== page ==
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Jay Greenberg
March 19, 1990
The NHL's once flush Patrick Division is now a study in mediocrity from top to bottom
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March 19, 1990

Not-so-pat Hand

The NHL's once flush Patrick Division is now a study in mediocrity from top to bottom

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Uneasy lies the soul of Lester Patrick over what has become of his namesake division. For that matter, two of his grandsons—Craig Patrick, who is the general manager-coach of the Pittsburgh Penguins, and Dick, the president of the Washington Capitals—aren't sleeping too well, either. In the NHL's low-rent Patrick Division, six teams toss and turn nightly on the same hard bed.

On Sunday night the last-place Philadelphia Flyers, though they were nine games below .500, were only 15 points out of first place. The New York Rangers, who had opened up a gaping—at least by Patrick standards—eight-point lead over the second-place New Jersey Devils, were on their way to their first title of any kind since 1941-42, when Lester, the old Silver Fox himself, was their general manager. But mention the giddy possibility of a division title to Ranger coach Roger Neilson and his face takes on the grim look of a Patrick Division game. "You win a game in this division, and you think about finishing in first place," says Neilson. "Lose one, and you worry about finishing last."

There are two philosophies of hockey in the Patrick: freewheeling, as practiced by Pittsburgh, and bump-and-grind, as demonstrated by the rest of the teams. But there is only one philosophy of life: fatalism. "We've been winning some close ones," says Ranger defenseman Brian Leetch. "We haven't exactly been dominating." So it is that a team representing a spooked-out franchise that last won a Stanley Cup 50 years ago charges onto the ice each night with this ringing battle cry: "We can still mess this up!" All things are possible in the Patrick, where the season always starts over tomorrow.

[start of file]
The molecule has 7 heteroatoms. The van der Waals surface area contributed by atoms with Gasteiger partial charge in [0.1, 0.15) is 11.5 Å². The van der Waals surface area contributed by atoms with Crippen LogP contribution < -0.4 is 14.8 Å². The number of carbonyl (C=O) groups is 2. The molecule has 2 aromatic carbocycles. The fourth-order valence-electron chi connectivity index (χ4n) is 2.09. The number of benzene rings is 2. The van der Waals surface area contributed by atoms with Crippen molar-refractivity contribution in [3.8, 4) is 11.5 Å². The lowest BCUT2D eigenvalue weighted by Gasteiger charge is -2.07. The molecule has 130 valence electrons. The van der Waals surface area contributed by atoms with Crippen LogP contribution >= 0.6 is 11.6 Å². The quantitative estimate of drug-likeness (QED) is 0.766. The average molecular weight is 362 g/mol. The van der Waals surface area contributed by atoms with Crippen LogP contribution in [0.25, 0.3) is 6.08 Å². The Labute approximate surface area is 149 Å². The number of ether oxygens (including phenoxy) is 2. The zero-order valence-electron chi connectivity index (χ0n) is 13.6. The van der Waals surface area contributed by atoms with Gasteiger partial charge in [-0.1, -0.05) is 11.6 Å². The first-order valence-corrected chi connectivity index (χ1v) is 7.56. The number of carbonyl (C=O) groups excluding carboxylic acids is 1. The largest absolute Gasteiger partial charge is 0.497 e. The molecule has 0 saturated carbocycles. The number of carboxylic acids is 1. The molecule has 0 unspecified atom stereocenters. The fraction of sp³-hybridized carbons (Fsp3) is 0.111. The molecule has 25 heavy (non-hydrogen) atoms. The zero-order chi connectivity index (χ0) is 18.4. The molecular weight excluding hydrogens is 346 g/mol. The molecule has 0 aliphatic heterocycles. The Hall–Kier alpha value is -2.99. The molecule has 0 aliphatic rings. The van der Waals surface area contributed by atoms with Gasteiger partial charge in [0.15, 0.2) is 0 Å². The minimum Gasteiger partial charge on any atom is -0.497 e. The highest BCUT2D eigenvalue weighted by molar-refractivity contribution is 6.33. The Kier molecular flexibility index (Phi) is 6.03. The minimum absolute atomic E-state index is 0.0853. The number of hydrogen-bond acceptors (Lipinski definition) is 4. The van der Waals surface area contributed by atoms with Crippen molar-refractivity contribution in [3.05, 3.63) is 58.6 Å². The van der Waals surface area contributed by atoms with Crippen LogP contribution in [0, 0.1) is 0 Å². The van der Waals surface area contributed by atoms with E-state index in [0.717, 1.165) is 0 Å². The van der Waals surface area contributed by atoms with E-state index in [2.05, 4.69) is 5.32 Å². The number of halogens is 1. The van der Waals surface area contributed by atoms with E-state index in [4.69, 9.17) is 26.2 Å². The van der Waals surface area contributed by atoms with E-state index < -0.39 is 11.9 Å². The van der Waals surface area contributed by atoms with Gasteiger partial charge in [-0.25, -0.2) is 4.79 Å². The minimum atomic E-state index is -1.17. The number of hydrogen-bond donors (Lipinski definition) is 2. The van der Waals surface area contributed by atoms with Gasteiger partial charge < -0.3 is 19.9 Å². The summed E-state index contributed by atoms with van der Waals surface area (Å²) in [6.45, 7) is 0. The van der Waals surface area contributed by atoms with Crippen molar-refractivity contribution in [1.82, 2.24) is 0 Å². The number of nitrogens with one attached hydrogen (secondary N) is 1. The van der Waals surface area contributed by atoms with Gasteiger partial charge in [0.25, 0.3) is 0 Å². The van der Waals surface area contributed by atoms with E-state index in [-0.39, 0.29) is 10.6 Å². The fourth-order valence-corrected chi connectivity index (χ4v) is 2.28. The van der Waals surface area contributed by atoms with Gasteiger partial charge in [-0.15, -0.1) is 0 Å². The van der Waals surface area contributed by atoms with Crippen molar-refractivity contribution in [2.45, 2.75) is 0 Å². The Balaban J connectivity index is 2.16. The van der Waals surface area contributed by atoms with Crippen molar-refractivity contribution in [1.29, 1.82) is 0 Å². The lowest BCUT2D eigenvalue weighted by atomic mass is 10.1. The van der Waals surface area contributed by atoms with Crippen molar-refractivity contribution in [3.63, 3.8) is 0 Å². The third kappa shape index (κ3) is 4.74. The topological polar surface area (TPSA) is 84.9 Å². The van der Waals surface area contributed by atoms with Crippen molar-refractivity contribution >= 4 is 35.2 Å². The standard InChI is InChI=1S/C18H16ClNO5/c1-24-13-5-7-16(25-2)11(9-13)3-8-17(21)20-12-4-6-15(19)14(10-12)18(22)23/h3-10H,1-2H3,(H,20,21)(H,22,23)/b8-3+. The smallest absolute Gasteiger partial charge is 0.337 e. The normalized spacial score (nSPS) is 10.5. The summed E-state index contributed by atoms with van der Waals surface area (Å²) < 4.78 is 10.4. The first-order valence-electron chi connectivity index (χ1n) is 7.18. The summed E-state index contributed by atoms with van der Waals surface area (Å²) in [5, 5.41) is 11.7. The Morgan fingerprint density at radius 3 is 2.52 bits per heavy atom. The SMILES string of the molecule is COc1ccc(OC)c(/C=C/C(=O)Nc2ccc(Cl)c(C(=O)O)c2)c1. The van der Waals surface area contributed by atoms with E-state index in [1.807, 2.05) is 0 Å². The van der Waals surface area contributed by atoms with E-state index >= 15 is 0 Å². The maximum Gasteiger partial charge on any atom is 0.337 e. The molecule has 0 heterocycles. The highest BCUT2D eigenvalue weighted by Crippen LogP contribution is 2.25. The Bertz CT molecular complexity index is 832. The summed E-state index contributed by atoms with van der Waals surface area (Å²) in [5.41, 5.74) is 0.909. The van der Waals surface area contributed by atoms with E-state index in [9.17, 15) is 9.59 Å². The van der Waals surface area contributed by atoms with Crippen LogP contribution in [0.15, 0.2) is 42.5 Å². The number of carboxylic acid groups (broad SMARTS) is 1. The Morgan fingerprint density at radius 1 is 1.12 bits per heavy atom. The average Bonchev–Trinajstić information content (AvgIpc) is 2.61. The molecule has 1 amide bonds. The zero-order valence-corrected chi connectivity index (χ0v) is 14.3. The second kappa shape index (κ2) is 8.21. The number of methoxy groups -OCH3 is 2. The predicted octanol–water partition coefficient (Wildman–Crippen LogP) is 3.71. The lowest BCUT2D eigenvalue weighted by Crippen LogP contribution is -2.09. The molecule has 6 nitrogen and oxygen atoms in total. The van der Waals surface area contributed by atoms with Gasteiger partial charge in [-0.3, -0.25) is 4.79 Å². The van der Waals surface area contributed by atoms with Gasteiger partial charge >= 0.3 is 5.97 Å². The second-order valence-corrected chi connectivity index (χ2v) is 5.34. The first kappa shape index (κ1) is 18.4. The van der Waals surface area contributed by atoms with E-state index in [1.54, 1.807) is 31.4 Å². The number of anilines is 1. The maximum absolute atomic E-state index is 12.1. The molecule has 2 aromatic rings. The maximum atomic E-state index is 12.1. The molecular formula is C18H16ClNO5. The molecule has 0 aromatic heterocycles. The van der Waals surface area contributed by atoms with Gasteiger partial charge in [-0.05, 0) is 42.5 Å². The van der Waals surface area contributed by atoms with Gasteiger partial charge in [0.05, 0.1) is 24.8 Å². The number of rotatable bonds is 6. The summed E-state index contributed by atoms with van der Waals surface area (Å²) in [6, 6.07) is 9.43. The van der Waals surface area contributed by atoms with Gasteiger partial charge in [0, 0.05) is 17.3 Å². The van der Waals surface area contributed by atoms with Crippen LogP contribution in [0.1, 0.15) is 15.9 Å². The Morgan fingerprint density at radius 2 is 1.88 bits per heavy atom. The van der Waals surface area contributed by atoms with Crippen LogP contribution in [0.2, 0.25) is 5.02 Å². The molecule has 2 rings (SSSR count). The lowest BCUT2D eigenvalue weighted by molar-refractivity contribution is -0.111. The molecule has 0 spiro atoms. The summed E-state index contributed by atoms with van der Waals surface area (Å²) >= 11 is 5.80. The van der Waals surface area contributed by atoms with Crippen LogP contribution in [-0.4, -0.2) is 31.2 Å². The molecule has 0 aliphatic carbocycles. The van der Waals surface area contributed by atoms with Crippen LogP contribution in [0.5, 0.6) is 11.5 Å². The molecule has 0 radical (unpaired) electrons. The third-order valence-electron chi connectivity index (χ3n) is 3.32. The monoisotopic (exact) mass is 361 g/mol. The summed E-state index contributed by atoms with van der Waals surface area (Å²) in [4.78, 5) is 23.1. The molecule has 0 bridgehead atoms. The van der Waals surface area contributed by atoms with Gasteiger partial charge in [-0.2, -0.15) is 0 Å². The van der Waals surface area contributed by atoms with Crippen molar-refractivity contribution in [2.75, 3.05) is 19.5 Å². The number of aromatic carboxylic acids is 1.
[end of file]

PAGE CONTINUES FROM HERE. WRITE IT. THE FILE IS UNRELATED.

"I'm not going to say it's bad," says Bill Torrey, the New York Islanders' general manager. "It's, uh, different."

The Patrick Division won't break any records for victories this season, but it may smash the alltime NHL mark for mediocrity previously held by the Norris Division. The Norris, long a deserving object of scorn, now has three teams with winning records. The Patrick, meanwhile, has become, as folks in the division like to say, "competitive night in and night out." Yeah, sure. The Islanders were winless in 12 games (0-9-3) through Sunday and still in the running for a playoff spot. So were the Devils, who three weeks ago had a 1-8-3 stretch. Even the Rangers, who really do have the best team, went 1-11-4 just before the midseason mark. Every team in the Patrick has had a share of first and last place at some point this season.

The Capitals lack a big gun, the Flyers have grown old, the Islanders are too young. The Devils have the most talent but the worst M.O. And the Penguins—with Mario Lemieux incapacitated for perhaps the rest of the regular season with a herniated disk and goalie Tom Barrasso taking personal leave to be with his two-year-old daughter, Ashley, who has cancer—will have to make the playoffs by default.

It never used to be like this. The Patrick Division used to have class. It had "contendahs." The season the division was created, 1974-75, the Flyers won their second straight Stanley Cup. The Islanders won four straight Cups from '80 to '83 and established themselves as one of the great teams in the history of the game. Even after the Isles faltered, the Patrick remained so strong that Washington amassed 100-plus points for three straight seasons ('83-84 through '85-86) and finished second all three times. Over a span of three seasons, from '84-85 through '86-87, the Flyers had either the NHL's best or second-best record and made the Stanley Cup finals twice.

But the Patrick has slipped badly since then. Only the Rangers and Islanders have had winning records outside the division this season. Of the four divisions, only the Patrick doesn't have a cumulative winning record against the rest of the league.

There may be no upsets in the Patrick, but there's always a potential for irony. Which is why you might just like the Capitals' chances: For the past seven seasons, the Caps have had winning records without ever getting out of the divisional playoffs. Now that they've fallen below .500, could it finally be their year?

The Caps usually stumbled in the playoffs because of superior goaltending by the opposition. The Patrick has long been a goaltender's division, and the point could be made that much of this season's mediocrity is a result of good goalies having bad seasons.

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